Claims against LifeStyle Lift
The New York State Attorney General recently reached a settlement with the “cosmetic surgery outfit” LifeStyle Lift for completely false and deceptive advertising. Apparently, Lifestyle Lift enlisted its own employees to post fake positive reviews to “trick Web browsing consumers” into believing that the reviews were actually from satisfied customers. This practice, known as astroturfing, is a growing problem on the Internet. Attorney General Andrew Cuomo described the practice by LifeStyle Lift as “cynical, manipulative and illegal.”
LifeStyle Lift has more than 40 locations around the United States, including Florida offices in Orlando/Maitland, Ft. Myers, Tampa, Ft. Lauderdale and West Palm Beach. Our firm has received several referrals of clients who were left disfigured as a result of these procedures. What is especially disturbing about the company’s actions is that they were a targeted attack on consumers who had posted legitimate complaints regarding the company and the procedures being performed. Not only were employees told to create fictitious accounts and post “glowing” reviews, they were also told to attack those who had posted negative messages and even to try to get those negative posts removed from message boards. Internal company emails revealed that employees were specifically instructed to “devote the day to doing more postings on the web as a satisfied client” and to “put your wig and skirt on and tell them about the great experience you had.”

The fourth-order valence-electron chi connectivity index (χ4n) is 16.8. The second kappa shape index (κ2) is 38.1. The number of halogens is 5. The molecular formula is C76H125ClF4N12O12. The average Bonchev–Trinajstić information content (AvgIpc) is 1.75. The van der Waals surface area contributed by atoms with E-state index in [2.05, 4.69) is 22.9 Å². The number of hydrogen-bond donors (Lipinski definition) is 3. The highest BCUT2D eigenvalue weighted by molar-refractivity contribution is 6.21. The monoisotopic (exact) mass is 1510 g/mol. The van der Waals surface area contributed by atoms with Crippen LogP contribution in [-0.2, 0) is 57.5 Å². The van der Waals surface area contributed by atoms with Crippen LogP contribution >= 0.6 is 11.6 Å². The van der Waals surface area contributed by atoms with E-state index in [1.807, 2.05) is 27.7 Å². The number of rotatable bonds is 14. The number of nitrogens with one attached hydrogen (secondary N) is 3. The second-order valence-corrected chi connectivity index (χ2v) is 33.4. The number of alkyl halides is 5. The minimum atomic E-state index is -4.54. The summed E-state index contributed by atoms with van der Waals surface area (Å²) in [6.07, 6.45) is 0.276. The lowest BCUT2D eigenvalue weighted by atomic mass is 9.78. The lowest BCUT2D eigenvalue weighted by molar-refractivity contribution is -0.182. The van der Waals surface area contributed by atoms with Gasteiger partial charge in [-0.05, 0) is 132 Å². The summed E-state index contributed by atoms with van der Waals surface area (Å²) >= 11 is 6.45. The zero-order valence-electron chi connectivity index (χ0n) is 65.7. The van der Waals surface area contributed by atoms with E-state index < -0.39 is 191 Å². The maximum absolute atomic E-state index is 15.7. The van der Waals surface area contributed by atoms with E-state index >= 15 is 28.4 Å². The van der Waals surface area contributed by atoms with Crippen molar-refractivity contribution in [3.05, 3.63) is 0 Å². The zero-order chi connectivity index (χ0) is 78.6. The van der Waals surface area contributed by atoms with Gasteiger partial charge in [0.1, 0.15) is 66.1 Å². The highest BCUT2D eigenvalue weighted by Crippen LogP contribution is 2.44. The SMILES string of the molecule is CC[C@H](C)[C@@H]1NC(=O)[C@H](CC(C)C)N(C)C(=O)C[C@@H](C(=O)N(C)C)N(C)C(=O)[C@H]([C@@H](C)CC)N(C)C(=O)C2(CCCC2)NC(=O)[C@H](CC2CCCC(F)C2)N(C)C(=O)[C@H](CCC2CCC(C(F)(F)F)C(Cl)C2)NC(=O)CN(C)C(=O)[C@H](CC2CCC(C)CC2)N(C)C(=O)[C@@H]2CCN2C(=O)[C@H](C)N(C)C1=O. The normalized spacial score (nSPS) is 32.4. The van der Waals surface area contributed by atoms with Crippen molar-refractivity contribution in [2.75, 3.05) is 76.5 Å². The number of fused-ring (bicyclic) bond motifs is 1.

The company went so far as to deceptively create websites that were designed to appear as if they were created by independent and satisfied customers, such as “MyFaceLiftStory.com.” Some of the sites even offered forums for users to add their own comments. Of course, LifeStyle Lift made sure that all of the comments were either created by employees, or heavily edited so as to appear favorable to LifeStyle Lift. Negative and critical reviews were deleted and removed altogether.
LifeStyle touts its procedures as safer than “traditional” procedures and promotes its doctors as being “board certified or board eligible” in some unspecified subspecialty. A close reading of the qualifications of many of its physicians reveals that they are not board certified plastic surgeons. The only real board certification is one recognized by the American Board of Medical Specialties (ABMS). The ABMS recognizes board certifications issued by the American Board of Plastic Surgery – but one would be hard pressed to find a doctor at LifeStyle Lifts who has such a certification. Furthermore, being board “eligible” is essentially meaningless – does that mean the physician didn’t bother to prepare for and take the rigorous examinations required, or failed repeatedly to pass those tests? Either way, being “board eligible” is hardly a factor to rely on in selecting a qualified physician to perform surgery.
A quick Google search reveals that while the company may have gotten caught distorting the truth once, it is hell-bent on making every effort to drown out any criticism of its procedures. Websites such as www.mylifestylelift.com, www.myfaceliftstory.com, and even one deceptively titled www.lifestyleliftproblems.com are actually owned and operated by LifeStyle Lift. For just a sample of “real world” concerns, check out this website: www.realself.com/Lifestyle-lift/reviews.
If you have undergone surgery at LifeStyle Lift and have any concerns about the procedure or outcome, please contact our office at 407-838-8000, or email us at firstname.lastname@example.org.